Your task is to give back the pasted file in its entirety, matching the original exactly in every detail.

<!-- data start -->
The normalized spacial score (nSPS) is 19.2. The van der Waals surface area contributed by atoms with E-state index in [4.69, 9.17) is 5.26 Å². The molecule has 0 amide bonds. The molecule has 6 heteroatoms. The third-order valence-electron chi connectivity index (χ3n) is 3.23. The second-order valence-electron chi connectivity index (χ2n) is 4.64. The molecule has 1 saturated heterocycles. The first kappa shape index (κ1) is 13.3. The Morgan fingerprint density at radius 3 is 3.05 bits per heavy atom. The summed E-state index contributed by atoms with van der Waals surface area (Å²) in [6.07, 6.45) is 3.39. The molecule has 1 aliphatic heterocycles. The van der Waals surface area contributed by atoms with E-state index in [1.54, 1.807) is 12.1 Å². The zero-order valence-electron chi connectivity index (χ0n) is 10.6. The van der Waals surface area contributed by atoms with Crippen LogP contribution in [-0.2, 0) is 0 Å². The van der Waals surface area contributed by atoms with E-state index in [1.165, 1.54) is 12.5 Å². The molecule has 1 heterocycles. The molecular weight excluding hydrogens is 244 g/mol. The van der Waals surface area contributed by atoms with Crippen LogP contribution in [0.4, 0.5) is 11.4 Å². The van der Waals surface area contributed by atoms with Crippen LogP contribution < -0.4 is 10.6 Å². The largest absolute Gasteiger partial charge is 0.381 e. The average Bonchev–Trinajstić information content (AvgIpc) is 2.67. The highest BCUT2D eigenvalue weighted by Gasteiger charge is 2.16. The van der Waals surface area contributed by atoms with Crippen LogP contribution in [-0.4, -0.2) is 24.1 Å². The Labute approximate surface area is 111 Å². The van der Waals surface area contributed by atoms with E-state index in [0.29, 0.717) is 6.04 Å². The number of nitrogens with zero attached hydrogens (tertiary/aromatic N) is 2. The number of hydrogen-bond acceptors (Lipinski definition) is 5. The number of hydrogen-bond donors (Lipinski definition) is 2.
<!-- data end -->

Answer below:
The normalized spacial score (nSPS) is 19.2. The van der Waals surface area contributed by atoms with E-state index in [4.69, 9.17) is 5.26 Å². The molecule has 0 amide bonds. The molecule has 6 heteroatoms. The third-order valence-electron chi connectivity index (χ3n) is 3.23. The second-order valence-electron chi connectivity index (χ2n) is 4.64. The molecule has 1 saturated heterocycles. The first kappa shape index (κ1) is 13.3. The Morgan fingerprint density at radius 3 is 3.05 bits per heavy atom. The summed E-state index contributed by atoms with van der Waals surface area (Å²) in [6.07, 6.45) is 3.39. The molecule has 1 aliphatic heterocycles. The van der Waals surface area contributed by atoms with E-state index in [1.54, 1.807) is 12.1 Å². The zero-order valence-electron chi connectivity index (χ0n) is 10.6. The van der Waals surface area contributed by atoms with Crippen LogP contribution in [-0.2, 0) is 0 Å². The van der Waals surface area contributed by atoms with E-state index in [1.165, 1.54) is 12.5 Å². The molecule has 1 heterocycles. The molecular weight excluding hydrogens is 244 g/mol. The van der Waals surface area contributed by atoms with Crippen LogP contribution in [0.4, 0.5) is 11.4 Å². The van der Waals surface area contributed by atoms with Crippen LogP contribution < -0.4 is 10.6 Å². The largest absolute Gasteiger partial charge is 0.381 e. The average Bonchev–Trinajstić information content (AvgIpc) is 2.67. The highest BCUT2D eigenvalue weighted by Gasteiger charge is 2.16. The van der Waals surface area contributed by atoms with Crippen LogP contribution in [-0.4, -0.2) is 24.1 Å². The Labute approximate surface area is 111 Å². The van der Waals surface area contributed by atoms with E-state index in [0.29, 0.717) is 6.04 Å². The number of nitrogens with zero attached hydrogens (tertiary/aromatic N) is 2. The number of hydrogen-bond acceptors (Lipinski definition) is 5. The number of hydrogen-bond donors (Lipinski definition) is 2.